OHP: Chronic Lyme & Tick-borne Infections
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Chronic Lyme & Tick-Borne Infections

At Optimal Health Physicians (OHP), we have extensive experience in treating Tick-Borne Infections including persistent Lyme Disease Complex, including co-organisms of Barbesia and Bartonella and associated Lyme spirochete variants. Click on the titles below to read about each.

Infections that are carried to humans by carriers (known as "vectors") such as ticks and insects account for more than 60 percent of human infections. When such vectors move infections from animals (both wild and domestic) to humans, they are called zoonotic diseases. Lyme disease is one disease that, according to the Centers for Disease Control and Prevention, is “an epidemic and the number one emerging infectious disease” in the United States.

“Lyme” disease can be narrowly defined as an infection with the bacterium, Borrelia burgdorferi, a spirochete (and close relative of the bacterium responsible for syphilis) originally identified as the cause of arthritis-like symptoms which were first described in the town of Lyme, Connecticut in 1975. In 1982, Dr. Willy Burgdorfer isolated the spirochete bacteria responsible for the disease, and determined that the carrier, or vector, for this bacterium from its animal hosts to humans was the deer tick. Since that time, a number of additional bacteria, viruses and parasites (including Bartonella, Anaplasma, Ehrlichia and Mycoplasma and the parasite Babesia) have been identified as being carried by the deer tick from mice and other small rodents and possibly birds, to humans. The term "Lyme disease" is often used today to include the original spirochete along with the "co-infections" caused by the other tick-borne infectious agents.

These pathogens can all lead to multiple infections with myriad symptoms, and short- and long-term illnesses. The large number of overlapping symptoms being caused by the possible combination of multiple infections that may or may not respond to a wide range of treatment regimens is what makes helping patients with these conditions both highly challenging and urgently needed in the medical community.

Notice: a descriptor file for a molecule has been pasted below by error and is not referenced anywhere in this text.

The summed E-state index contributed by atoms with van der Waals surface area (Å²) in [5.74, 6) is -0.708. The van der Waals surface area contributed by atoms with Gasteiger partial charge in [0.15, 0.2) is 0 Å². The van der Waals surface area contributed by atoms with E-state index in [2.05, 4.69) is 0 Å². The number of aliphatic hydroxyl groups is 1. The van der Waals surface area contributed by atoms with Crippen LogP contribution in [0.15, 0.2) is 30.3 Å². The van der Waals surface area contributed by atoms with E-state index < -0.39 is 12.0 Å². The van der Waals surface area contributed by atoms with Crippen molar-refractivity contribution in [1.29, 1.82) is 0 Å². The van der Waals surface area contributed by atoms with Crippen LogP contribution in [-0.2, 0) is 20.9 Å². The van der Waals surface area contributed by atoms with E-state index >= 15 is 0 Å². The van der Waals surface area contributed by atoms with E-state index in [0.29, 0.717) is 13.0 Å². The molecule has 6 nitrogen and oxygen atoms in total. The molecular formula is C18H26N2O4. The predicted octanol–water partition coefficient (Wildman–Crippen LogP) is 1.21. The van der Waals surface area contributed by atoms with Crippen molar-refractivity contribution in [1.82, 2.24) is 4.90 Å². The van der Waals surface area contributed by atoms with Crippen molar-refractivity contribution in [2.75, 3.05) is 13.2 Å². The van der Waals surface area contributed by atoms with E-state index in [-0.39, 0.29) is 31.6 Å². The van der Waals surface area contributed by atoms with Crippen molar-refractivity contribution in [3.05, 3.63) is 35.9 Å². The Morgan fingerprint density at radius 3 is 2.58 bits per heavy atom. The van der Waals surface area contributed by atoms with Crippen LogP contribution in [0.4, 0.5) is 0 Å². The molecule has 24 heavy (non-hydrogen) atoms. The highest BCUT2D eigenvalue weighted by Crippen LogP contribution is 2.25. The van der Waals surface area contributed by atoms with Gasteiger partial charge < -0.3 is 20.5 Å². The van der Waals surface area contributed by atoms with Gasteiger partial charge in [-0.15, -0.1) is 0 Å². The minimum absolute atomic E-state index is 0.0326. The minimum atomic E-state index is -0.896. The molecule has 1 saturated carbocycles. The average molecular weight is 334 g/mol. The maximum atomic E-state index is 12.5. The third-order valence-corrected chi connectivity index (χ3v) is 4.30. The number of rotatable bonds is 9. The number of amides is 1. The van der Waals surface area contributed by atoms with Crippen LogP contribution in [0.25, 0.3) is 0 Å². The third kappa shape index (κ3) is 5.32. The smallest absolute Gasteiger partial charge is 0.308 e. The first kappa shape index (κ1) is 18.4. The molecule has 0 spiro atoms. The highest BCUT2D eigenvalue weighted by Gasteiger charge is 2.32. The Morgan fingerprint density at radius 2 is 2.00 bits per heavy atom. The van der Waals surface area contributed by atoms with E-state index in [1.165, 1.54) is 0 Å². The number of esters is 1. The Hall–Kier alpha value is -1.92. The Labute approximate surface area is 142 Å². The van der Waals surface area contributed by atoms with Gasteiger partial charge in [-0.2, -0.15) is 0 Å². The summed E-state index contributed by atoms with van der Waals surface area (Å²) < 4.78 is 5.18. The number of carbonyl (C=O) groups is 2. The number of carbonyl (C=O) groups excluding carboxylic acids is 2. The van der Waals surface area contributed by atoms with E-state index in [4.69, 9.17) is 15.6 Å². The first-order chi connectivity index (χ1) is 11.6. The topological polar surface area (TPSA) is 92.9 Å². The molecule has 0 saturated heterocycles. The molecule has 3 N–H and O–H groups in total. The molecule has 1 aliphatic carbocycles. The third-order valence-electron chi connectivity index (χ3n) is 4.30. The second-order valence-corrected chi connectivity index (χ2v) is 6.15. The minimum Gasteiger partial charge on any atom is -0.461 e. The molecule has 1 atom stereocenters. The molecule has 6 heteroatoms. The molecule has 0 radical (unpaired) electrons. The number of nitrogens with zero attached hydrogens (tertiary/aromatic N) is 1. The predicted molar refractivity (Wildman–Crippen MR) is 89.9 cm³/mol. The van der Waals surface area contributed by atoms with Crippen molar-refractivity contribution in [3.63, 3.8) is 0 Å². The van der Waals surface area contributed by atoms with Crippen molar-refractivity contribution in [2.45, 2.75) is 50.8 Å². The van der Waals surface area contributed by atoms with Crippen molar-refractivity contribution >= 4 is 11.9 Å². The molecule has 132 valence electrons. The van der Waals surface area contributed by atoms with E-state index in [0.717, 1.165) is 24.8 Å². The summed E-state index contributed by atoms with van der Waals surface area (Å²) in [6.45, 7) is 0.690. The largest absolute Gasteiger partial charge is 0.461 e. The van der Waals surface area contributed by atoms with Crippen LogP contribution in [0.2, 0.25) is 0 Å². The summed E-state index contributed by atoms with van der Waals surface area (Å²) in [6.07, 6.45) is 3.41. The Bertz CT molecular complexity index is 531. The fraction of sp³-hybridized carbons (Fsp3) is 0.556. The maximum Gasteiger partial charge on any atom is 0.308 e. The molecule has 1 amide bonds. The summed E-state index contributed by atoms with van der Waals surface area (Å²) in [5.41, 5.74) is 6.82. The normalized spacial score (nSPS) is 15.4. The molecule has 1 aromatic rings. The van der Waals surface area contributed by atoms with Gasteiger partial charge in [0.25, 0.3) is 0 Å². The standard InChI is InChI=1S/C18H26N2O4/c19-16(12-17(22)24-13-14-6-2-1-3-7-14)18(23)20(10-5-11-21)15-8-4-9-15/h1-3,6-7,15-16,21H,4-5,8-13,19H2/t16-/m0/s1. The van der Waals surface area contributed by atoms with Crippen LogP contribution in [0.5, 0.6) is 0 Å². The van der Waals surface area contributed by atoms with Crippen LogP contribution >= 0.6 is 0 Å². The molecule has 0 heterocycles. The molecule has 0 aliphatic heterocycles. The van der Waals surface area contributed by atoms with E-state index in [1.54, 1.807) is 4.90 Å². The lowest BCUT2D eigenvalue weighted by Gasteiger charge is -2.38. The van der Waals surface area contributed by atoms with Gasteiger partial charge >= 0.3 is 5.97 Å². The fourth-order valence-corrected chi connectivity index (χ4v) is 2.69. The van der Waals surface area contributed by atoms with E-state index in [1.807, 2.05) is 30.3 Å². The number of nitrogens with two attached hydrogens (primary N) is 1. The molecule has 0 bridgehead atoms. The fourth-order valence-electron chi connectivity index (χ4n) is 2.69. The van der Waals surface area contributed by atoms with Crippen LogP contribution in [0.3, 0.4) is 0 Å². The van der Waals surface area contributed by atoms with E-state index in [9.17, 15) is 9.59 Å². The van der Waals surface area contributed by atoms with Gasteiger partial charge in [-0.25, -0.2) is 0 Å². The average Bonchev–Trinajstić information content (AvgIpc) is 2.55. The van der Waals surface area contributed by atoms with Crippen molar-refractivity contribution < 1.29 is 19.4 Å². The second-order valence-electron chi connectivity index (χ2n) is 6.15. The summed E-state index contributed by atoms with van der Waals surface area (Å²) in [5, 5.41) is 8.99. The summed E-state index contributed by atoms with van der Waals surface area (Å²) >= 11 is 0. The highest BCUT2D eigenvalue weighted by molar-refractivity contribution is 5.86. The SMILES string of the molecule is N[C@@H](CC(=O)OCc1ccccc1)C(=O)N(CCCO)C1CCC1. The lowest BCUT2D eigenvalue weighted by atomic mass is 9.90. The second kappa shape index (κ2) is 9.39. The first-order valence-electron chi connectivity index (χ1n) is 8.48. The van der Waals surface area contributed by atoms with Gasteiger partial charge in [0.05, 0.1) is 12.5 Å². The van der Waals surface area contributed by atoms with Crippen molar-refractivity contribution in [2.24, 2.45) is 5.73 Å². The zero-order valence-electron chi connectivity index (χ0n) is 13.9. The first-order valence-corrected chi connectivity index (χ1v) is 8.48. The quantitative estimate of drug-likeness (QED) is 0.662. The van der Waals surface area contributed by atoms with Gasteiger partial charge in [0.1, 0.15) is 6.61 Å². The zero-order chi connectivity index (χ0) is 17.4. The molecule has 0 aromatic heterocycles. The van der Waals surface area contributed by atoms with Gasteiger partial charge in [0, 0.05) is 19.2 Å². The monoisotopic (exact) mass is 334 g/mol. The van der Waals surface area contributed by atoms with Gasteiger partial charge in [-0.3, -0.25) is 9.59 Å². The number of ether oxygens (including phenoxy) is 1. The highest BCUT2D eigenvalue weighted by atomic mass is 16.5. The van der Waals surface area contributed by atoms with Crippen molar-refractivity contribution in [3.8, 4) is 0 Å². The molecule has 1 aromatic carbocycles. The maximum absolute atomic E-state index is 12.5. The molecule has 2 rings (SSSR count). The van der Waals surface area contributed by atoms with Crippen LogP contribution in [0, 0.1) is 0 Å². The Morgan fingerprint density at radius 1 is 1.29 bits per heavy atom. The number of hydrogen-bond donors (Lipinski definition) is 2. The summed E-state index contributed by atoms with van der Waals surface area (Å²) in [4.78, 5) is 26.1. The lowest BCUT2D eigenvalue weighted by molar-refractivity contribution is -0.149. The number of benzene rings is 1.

In our geographical region in the mid-Atlantic states, there is wide public awareness that the deer tick has infested the deer population, and that deer have become common visitors in residential suburban communities as well as the throughout the countryside.

Bartonellosis can be expected to have substantial significance as a Lyme disease co-infection. With regard to the health policy aspect, Lyme disease is more important because of its frequency. However, in this context it should be noted that bartonellosis has not been nearly as intensively investigated as Lyme disease. With the increasing development of laboratory tests, one may expect that the currently underestimated prevalence of bartonellosis will be more correctly registered in the future. The importance of this disease will also be determined on the basis of its frequency. Typically, the serology for Bartonella is frequently positive in patients with chronic Lyme disease.

Common symptoms of bartonellosis include:

  • Fatigue (often with agitation, unlike Lyme disease, which is more exhaustion)
  • Low grade fevers, especially morning and/or late afternoon, often associated with feelings of "coming down with the flu or a virus"
  • Sweats, often morning or late afternoon (sometimes at night) - often described as "thick" or "sticky" in nature
  • Headaches, especially frontal (often confused with sinus) or on top of head
  • Eye symptoms including episodes of blurred vision, red eyes, dry eyes
  • Ringing in the ears (tinnitus) and sometimes hearing problems (decreased or even increased sensitivity - so-called hyperacusis)
  • Sore throats (recurring)
  • Swollen glands, especially neck and under arms
  • Anxiety and worry attacks; others perceive as "very anxious"
  • Episodes of confusion and disorientation that are usually transient (and very scary); often can be seizure-like in nature